With the trade deadline getting closer with each passing day, rumors will continue to swirl while teams make moves to critique and perfect their rosters.

And Basketball Insiders will be here to break it all down.

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NBA Daily: Credit Ujiri And Raptors For Taking The Risk

Perhaps emboldened by OKC’s ability to retain Paul George, the Raptors are taking a gamble of their own.

Lang Greene

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In any given NBA season, at the most, there are only five legitimate title contenders in play. The rest of the league could be considered as either on the rise, middle of the pack or in the hunt for a lottery pick.

There are far too many teams around the league that are content with solely making the playoffs while not seriously contending for a title. This is why the Toronto Raptors organization along with team president Masai Ujiri should be given credit for taking the ultimate gamble in acquiring a top-five player, even one who could amount to a one-year rental.

The Raptors shipped four-time All-Star DeMar DeRozan, center Jakob Poeltl and a protected first-round pick to the San Antonio Spurs in exchange for former NBA Finals MVP Kawhi Leonard and veteran wing Danny Green.

The move is the ultimate gamble for an organization that has turned itself into a perennial playoff presence with five consecutive postseason appearances and three straight 50-win campaigns. DeRozan, 28, was locked under contract the next three seasons and the organization could have theoretically decided to ride the DeRozan and fellow All-Star guard Kyle Lowry duo until the proverbial wheels fell off.

But instead, Ujiri unexpectedly shipped their star player, who wanted to be in Toronto long-term, to acquire Leonard who reportedly has his eyes dead set on joining one of the Los Angeles franchises once he hits free agency in 2019.

Think about this for a moment.

While Toronto has served as LeBron James’ playoff punching bag as of late, make no mistake, Raptors basketball is undoubtedly experiencing the peak of its golden era.

Sure, the team’s former stars such as Vince Carter, Tracy McGrady and Chris Bosh will likely go down in history considered better than DeRozan (and Lowry). But none of the aforementioned players led the franchise to a 50-win season while with the organization. None of those guys led the Raptors to a trip to the Eastern Conference Finals. DeRozan was a vital cog in breaking new ground while with the team, defiantly re-signing with the Raptors despite overtures from his hometown Los Angeles Lakers in 2016.

Perhaps emboldened by the success the Oklahoma City Thunder recently had in taking a similar risk last summer, the Raptors took the gamble. The Thunder traded for All-Star forward Paul George, who also reportedly also had Los Angeles dreams, last summer, and were able to convince the wing to re-sign earlier this month to a long-term deal.

Toronto has never been a free agency hot spot and the aforementioned stars all forced their way out of town early in their careers. What if Leonard doesn’t buy the soup Ujiri is cooking? There are already some reports stating the forward has no desire to play with the Raptors at all.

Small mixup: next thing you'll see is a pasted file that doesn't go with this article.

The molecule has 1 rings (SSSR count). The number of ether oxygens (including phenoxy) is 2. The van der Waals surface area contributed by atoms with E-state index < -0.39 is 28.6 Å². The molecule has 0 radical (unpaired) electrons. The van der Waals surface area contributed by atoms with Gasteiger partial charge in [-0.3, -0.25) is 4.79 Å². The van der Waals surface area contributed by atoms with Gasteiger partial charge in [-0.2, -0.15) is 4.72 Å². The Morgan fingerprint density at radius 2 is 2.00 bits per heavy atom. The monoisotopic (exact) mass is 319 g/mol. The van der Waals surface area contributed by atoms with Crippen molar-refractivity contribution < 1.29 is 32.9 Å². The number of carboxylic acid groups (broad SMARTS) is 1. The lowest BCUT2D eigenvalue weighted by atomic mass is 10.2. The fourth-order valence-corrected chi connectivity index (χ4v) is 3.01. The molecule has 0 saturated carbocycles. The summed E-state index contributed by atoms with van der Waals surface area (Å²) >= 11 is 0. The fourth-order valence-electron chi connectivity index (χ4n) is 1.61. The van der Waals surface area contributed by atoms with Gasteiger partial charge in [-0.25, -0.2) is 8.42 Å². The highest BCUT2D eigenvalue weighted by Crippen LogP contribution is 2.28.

Even if this is the case, Ujiri and company still have options. Leonard can still be dealt before next February’s trade deadline. Ujiri could theoretically create a bidding war between the Lakers and Los Angeles Clippers for Leonard’s services with an attractive.

At the bare minimum, the Raptors are all-in this season for a championship run in an Eastern Conference no longer facing the talents of LeBron James. If things don’t work out, DeRozan’s $54 million owed after this season is off the books. Lowry will be owed $33 million in 2020 but could potentially be an attractive expiring contract. All of this to say, the Raptors are simultaneously preparing for a title run and bracing for a rebuild of their current roster.

Far too many teams become content with just making the playoffs and not rocking the boat. Ujiri took his shot to boost the Raptors up the league’s hierarchy. The ultimate risk. Much respect for taking it.

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NBA Daily: Quality Free Agents Still Available

Many quality free agents are still available nearly three weeks into free agency, writes James Blancarte.

James Blancarte

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With the NBA Summer League over and training camps a few months away, the NBA would normally be quiet this time of year. Apparently the San Antonio Spurs and Toronto Raptors didn’t get the memo as they agreed to a trade centered around Kawhi Leonard and DeMar DeRozan. Additionally, Carmelo Anthony has finally been traded to relieve the Oklahoma City Thunder from a tremendous tax burden.

As the dust settles from these trades, many free agents continue to wait in the wings. The list includes many talented players who will eventually make their way back onto an NBA team’s roster. Some will return to the team they played for last year, which is especially likely for restricted free agents (e.g., Marcus Smart). Some may, for a variety of reasons, not return to an NBA roster. Last year Rodney Stuckey sat the year out and used the time to improve his health in order to make a comeback this year. Former All-Star center Roy Hibbert just announced his retirement at age 31 after not being active last season.